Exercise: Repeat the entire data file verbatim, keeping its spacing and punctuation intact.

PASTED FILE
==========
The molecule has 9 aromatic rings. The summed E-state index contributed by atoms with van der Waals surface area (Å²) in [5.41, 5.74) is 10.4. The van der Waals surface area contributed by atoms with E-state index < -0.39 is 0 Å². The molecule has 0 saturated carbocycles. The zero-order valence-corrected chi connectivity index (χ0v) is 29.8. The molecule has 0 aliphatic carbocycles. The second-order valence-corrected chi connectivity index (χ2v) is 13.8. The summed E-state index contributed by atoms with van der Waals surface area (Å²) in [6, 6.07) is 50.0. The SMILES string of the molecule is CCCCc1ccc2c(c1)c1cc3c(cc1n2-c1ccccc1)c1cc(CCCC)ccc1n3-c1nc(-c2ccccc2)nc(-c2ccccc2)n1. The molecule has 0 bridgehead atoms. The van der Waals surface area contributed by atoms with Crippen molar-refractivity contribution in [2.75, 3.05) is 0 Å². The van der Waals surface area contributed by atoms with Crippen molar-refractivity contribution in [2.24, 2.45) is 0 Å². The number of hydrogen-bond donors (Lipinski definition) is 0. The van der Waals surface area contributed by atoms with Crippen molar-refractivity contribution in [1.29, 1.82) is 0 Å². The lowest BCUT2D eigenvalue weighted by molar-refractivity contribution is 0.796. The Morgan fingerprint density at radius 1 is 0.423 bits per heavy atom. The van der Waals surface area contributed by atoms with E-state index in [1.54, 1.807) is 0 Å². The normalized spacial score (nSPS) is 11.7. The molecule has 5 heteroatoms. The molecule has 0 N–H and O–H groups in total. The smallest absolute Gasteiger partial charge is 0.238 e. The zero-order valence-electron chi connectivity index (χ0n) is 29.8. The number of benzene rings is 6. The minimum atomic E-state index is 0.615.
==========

The molecule has 9 aromatic rings. The summed E-state index contributed by atoms with van der Waals surface area (Å²) in [5.41, 5.74) is 10.4. The van der Waals surface area contributed by atoms with E-state index < -0.39 is 0 Å². The molecule has 0 saturated carbocycles. The zero-order valence-corrected chi connectivity index (χ0v) is 29.8. The molecule has 0 aliphatic carbocycles. The second-order valence-corrected chi connectivity index (χ2v) is 13.8. The summed E-state index contributed by atoms with van der Waals surface area (Å²) in [6, 6.07) is 50.0. The SMILES string of the molecule is CCCCc1ccc2c(c1)c1cc3c(cc1n2-c1ccccc1)c1cc(CCCC)ccc1n3-c1nc(-c2ccccc2)nc(-c2ccccc2)n1. The molecule has 0 bridgehead atoms. The van der Waals surface area contributed by atoms with Crippen molar-refractivity contribution in [2.75, 3.05) is 0 Å². The van der Waals surface area contributed by atoms with Crippen molar-refractivity contribution in [2.24, 2.45) is 0 Å². The number of hydrogen-bond donors (Lipinski definition) is 0. The van der Waals surface area contributed by atoms with Crippen molar-refractivity contribution in [1.29, 1.82) is 0 Å². The lowest BCUT2D eigenvalue weighted by molar-refractivity contribution is 0.796. The Morgan fingerprint density at radius 1 is 0.423 bits per heavy atom. The van der Waals surface area contributed by atoms with E-state index in [1.54, 1.807) is 0 Å². The normalized spacial score (nSPS) is 11.7. The molecule has 5 heteroatoms. The molecule has 0 N–H and O–H groups in total. The smallest absolute Gasteiger partial charge is 0.238 e. The zero-order valence-electron chi connectivity index (χ0n) is 29.8. The number of benzene rings is 6. The minimum atomic E-state index is 0.615.